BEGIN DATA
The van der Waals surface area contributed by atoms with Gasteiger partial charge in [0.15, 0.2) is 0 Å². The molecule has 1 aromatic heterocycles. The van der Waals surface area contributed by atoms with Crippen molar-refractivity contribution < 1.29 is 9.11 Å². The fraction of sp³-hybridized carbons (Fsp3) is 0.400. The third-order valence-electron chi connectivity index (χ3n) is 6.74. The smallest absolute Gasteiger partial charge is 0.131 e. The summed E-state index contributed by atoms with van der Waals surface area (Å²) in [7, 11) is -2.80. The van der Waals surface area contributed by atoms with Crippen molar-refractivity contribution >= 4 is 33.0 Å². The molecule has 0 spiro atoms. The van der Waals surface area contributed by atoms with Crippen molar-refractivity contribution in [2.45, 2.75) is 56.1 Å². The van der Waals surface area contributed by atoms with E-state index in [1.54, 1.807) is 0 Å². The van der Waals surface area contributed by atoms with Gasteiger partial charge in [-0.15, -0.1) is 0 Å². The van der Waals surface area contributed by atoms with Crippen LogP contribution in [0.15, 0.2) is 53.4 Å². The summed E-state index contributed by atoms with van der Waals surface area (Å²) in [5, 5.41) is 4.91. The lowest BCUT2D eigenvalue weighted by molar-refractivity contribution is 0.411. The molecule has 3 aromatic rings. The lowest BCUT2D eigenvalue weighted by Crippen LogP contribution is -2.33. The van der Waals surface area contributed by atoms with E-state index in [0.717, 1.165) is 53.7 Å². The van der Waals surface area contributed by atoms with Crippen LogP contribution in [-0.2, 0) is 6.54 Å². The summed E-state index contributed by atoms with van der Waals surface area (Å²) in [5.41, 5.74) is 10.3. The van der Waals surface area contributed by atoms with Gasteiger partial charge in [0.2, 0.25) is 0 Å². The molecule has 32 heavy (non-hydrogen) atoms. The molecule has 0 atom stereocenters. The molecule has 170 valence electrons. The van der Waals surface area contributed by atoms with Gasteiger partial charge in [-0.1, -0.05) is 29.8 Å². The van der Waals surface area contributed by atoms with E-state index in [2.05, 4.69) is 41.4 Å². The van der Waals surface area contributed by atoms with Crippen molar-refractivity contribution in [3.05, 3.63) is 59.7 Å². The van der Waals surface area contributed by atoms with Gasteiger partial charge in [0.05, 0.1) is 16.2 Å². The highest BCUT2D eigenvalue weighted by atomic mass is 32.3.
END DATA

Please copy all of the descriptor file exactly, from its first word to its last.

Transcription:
The van der Waals surface area contributed by atoms with Gasteiger partial charge in [0.15, 0.2) is 0 Å². The molecule has 1 aromatic heterocycles. The van der Waals surface area contributed by atoms with Crippen molar-refractivity contribution < 1.29 is 9.11 Å². The fraction of sp³-hybridized carbons (Fsp3) is 0.400. The third-order valence-electron chi connectivity index (χ3n) is 6.74. The smallest absolute Gasteiger partial charge is 0.131 e. The summed E-state index contributed by atoms with van der Waals surface area (Å²) in [7, 11) is -2.80. The van der Waals surface area contributed by atoms with Crippen molar-refractivity contribution >= 4 is 33.0 Å². The molecule has 0 spiro atoms. The van der Waals surface area contributed by atoms with Crippen molar-refractivity contribution in [2.45, 2.75) is 56.1 Å². The van der Waals surface area contributed by atoms with E-state index in [1.54, 1.807) is 0 Å². The van der Waals surface area contributed by atoms with Gasteiger partial charge in [-0.15, -0.1) is 0 Å². The van der Waals surface area contributed by atoms with Crippen LogP contribution in [0.15, 0.2) is 53.4 Å². The summed E-state index contributed by atoms with van der Waals surface area (Å²) in [5, 5.41) is 4.91. The lowest BCUT2D eigenvalue weighted by molar-refractivity contribution is 0.411. The molecule has 3 aromatic rings. The lowest BCUT2D eigenvalue weighted by Crippen LogP contribution is -2.33. The van der Waals surface area contributed by atoms with E-state index in [0.717, 1.165) is 53.7 Å². The van der Waals surface area contributed by atoms with Crippen LogP contribution in [-0.2, 0) is 6.54 Å². The summed E-state index contributed by atoms with van der Waals surface area (Å²) in [5.41, 5.74) is 10.3. The van der Waals surface area contributed by atoms with Gasteiger partial charge in [0.2, 0.25) is 0 Å². The molecule has 32 heavy (non-hydrogen) atoms. The molecule has 0 atom stereocenters. The molecule has 170 valence electrons. The van der Waals surface area contributed by atoms with Gasteiger partial charge in [-0.1, -0.05) is 29.8 Å². The van der Waals surface area contributed by atoms with E-state index in [2.05, 4.69) is 41.4 Å². The van der Waals surface area contributed by atoms with Crippen molar-refractivity contribution in [3.05, 3.63) is 59.7 Å². The van der Waals surface area contributed by atoms with Gasteiger partial charge in [0.05, 0.1) is 16.2 Å². The highest BCUT2D eigenvalue weighted by atomic mass is 32.3.